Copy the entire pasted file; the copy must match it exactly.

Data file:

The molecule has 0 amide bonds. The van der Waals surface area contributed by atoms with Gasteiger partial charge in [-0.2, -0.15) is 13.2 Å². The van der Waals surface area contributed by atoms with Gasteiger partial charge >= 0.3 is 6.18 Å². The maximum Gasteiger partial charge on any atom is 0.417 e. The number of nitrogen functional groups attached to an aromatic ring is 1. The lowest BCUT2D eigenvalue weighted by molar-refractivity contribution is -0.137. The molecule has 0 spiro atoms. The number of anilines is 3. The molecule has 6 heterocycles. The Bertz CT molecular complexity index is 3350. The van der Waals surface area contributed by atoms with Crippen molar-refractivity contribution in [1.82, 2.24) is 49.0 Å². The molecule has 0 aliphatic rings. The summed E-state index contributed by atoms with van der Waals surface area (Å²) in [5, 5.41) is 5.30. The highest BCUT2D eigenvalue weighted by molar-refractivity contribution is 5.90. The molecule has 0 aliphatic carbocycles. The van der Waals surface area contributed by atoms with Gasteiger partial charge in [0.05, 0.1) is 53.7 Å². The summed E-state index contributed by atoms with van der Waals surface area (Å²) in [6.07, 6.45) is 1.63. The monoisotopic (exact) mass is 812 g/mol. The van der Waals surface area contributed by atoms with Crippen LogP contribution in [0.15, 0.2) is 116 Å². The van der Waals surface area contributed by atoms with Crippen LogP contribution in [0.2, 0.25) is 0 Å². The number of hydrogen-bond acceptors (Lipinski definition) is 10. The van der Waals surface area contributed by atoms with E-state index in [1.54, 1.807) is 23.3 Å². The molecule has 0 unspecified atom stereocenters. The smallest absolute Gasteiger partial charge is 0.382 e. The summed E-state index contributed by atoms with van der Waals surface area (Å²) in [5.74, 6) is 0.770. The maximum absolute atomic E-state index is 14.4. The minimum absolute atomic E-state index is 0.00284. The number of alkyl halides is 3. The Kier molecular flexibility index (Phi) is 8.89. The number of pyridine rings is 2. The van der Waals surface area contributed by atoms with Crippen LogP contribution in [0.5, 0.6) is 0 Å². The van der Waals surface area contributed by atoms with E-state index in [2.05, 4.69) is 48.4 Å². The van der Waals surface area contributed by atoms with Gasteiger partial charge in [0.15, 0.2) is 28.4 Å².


The molecule has 0 amide bonds. The van der Waals surface area contributed by atoms with Gasteiger partial charge in [-0.2, -0.15) is 13.2 Å². The van der Waals surface area contributed by atoms with Gasteiger partial charge >= 0.3 is 6.18 Å². The maximum Gasteiger partial charge on any atom is 0.417 e. The number of nitrogen functional groups attached to an aromatic ring is 1. The lowest BCUT2D eigenvalue weighted by molar-refractivity contribution is -0.137. The molecule has 0 spiro atoms. The number of anilines is 3. The molecule has 6 heterocycles. The Bertz CT molecular complexity index is 3350. The van der Waals surface area contributed by atoms with Crippen molar-refractivity contribution in [1.82, 2.24) is 49.0 Å². The molecule has 0 aliphatic rings. The summed E-state index contributed by atoms with van der Waals surface area (Å²) in [5, 5.41) is 5.30. The highest BCUT2D eigenvalue weighted by molar-refractivity contribution is 5.90. The molecule has 0 aliphatic carbocycles. The van der Waals surface area contributed by atoms with Gasteiger partial charge in [0.05, 0.1) is 53.7 Å². The summed E-state index contributed by atoms with van der Waals surface area (Å²) in [6.07, 6.45) is 1.63. The monoisotopic (exact) mass is 812 g/mol. The van der Waals surface area contributed by atoms with Crippen LogP contribution in [0.15, 0.2) is 116 Å². The van der Waals surface area contributed by atoms with Crippen LogP contribution in [0.2, 0.25) is 0 Å². The number of hydrogen-bond acceptors (Lipinski definition) is 10. The van der Waals surface area contributed by atoms with E-state index in [1.54, 1.807) is 23.3 Å². The molecule has 0 unspecified atom stereocenters. The smallest absolute Gasteiger partial charge is 0.382 e. The summed E-state index contributed by atoms with van der Waals surface area (Å²) in [5.74, 6) is 0.770. The maximum absolute atomic E-state index is 14.4. The minimum absolute atomic E-state index is 0.00284. The number of alkyl halides is 3. The Kier molecular flexibility index (Phi) is 8.89. The number of pyridine rings is 2. The van der Waals surface area contributed by atoms with Crippen LogP contribution in [0.5, 0.6) is 0 Å². The van der Waals surface area contributed by atoms with E-state index in [2.05, 4.69) is 48.4 Å². The van der Waals surface area contributed by atoms with Gasteiger partial charge in [0.15, 0.2) is 28.4 Å².